Thomas's presence is important to the way that Sam Lee is setting outs his stall. Sam has a very specific relationship to folk music. Lots of folk singers tells us where they learned their songs: but they are usually talking about current folk performers, or archive recordings. Sam seems to have collected his songs first-hand; he talks of songs he heard from working shepherds and songs he collected on traveller sites. But (despite the sweater) there is no sense that he's doing a pastiche of the source singers. They're his songs now. His voice is sweet, rather alien. His movements can be a little fey; part conducting, part dancing. He ends the first set by encouraging the audience to sing along to a traveller song called Phoenix Island and for once the audience is sweetly adding to the performance, which I'm sure is due to Sam's gentle, swaying movements. 

Sometimes there is a sense that we are listening to a relatively traditional folk singer, performing in a relatively style while a band gently improvise around him. It's not quite like anything I've heard before; not like Jim Moray recasting ancient songs in a modern idiom, or Ian King trying to reinvent folk music for the twenty first century, More like dressing the old songs in a fresh suit of clothes. Possibly the climax of the evening is his  chilling performance of the Jews Garden. When he played it on the radio, he says that there were complaints ("written on paper") because it is a version of Little Sir Hugh of Lincoln -- the blood libel, the tale of the supposed killing of a Christian child by an evil Jewess. It's a stark, disturbing, uncompromising rendering, with jews harps twanging all round it. The story goes back to the sixteenth century, but is still known by Romany and Scots travellers today. Sam says that if the story is not told and the song not sung, we might forget about the murders and pogroms it provoked. He's from a Jewish background himself.

This is not what I usually think of as traditional music. Sam is not the sort of person who is going to produce a clever new take on Clyde Water or Two Sisters. These are songs you haven't heard before (or at any rate, songs that I haven't heard before); even the time honoured tale of the girl visited in the night by her dead lover is an unfamiliar one. This a a man who has taken the oral tradition, grabbed it with his hands, and done something with it; there is a sense of him immersing himself  in orality and then bringing his own musical sensibility to it -- as if he's a link in a chain, not a revivalist. That's why the presence of Thomas McCarthy is so important. (Sam listens, intently, eyes closed, whenever Tom is singing.)

I shall be honest: I need to listen to this again before I decide how much I like it. But I have no doubt that we were in the presence of something new, exciting, important.

Wednesday, March 06, 2013

Richard Dawson

The Cube








The Cube is a bit niche. The last time I went I saw a documentary about morris dancing. The time before that I saw a man with a paper bag over his head singing lyrics that went "Grr! Grr!" The foyer is like 1980s Sussex University, all dark and crowded with the latest bottled beer and young people with hats. The performance space is like a a time capsule of the 1970s Barnet Odeon. I am always nervous at gigs where a large number of young people are present. Have I walked in on something popular by mistake? Am I the only one who isn't a friend of the band?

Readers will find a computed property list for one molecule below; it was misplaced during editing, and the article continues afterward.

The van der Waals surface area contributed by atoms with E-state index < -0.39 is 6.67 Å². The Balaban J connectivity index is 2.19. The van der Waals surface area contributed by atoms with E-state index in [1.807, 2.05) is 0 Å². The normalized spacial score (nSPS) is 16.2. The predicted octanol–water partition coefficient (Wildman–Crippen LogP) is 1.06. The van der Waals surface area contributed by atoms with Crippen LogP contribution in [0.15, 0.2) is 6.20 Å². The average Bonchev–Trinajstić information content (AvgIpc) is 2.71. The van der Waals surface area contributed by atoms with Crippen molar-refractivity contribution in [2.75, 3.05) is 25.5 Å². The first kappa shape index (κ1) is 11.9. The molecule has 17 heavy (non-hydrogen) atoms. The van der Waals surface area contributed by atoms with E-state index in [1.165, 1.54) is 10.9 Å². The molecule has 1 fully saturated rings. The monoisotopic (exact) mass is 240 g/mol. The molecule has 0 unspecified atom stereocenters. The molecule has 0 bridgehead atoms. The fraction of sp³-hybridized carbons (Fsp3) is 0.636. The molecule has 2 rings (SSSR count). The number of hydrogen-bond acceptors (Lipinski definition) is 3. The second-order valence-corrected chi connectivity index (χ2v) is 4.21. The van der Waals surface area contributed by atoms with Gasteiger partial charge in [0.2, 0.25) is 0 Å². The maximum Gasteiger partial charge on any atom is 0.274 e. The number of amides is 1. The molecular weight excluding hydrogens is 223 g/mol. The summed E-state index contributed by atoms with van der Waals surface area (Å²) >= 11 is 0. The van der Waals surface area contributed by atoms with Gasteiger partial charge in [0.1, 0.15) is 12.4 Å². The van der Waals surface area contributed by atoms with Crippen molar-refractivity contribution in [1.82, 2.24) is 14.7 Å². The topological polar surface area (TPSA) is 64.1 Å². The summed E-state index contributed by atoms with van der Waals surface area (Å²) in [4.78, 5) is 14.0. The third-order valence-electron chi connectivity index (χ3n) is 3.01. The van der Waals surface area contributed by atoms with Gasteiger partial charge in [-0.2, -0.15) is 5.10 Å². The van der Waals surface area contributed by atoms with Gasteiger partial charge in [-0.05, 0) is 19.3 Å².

I have never heard of Richard Dawson. New Cyberfolkbuddy tells me that he is Britain's greatest undiscovered talent and the best folk lyricist who isn't Nigel Blackwell. I tactfully don't mention that I don't have the faintest idea who Nigel Blackwell is. 

First up was Two White Cranes. There is only one of her: the cranes are industrial machinery, not birds. She walks past a building site on her way to work. Her music is what I think of, possibly erroneously, as Antifolk, because some years ago I heard Kimya Dawson on a boat. She picks out fairly simple melodies on a guitar and sings simple, performance poetry lyrics in a slightly chanty baby-voice. Cyberfolkbuddy thought she recalled Billy Bragg, not necessarily in a good way; he has also sometimes been saddled with the Antifolk label. 

You say I love you 
every day 
but then almost every day 
something changes 
all of my old thoughts 
replaced with new ones 
I want to stay still 
but I move on 

I thought it worked. It was simple; it was honest; it was well observed; ("You fell asleep / In the middle of ET") it was witty; it was human and what you saw was what you got. When she spoke between songs she seemed nervous and awkward but still the same person as when she was singing, as if her music was freeing up her voice. I would pay to hear her again.

Next up was someone calling himself Tom O.C Wilson, very likely because that was his name. He was a young male with an electric guitar and the only person in the evening who had what would normally be described as self-confidence. He played rocky fifties-ish electric music which sometimes veered into show-tune territory with audible lyrics which seemed to mean something. Someone is driving around America in the 1960s ("this is the land of bubblegum and the Klan"). Someone else is adopted by a stray cat.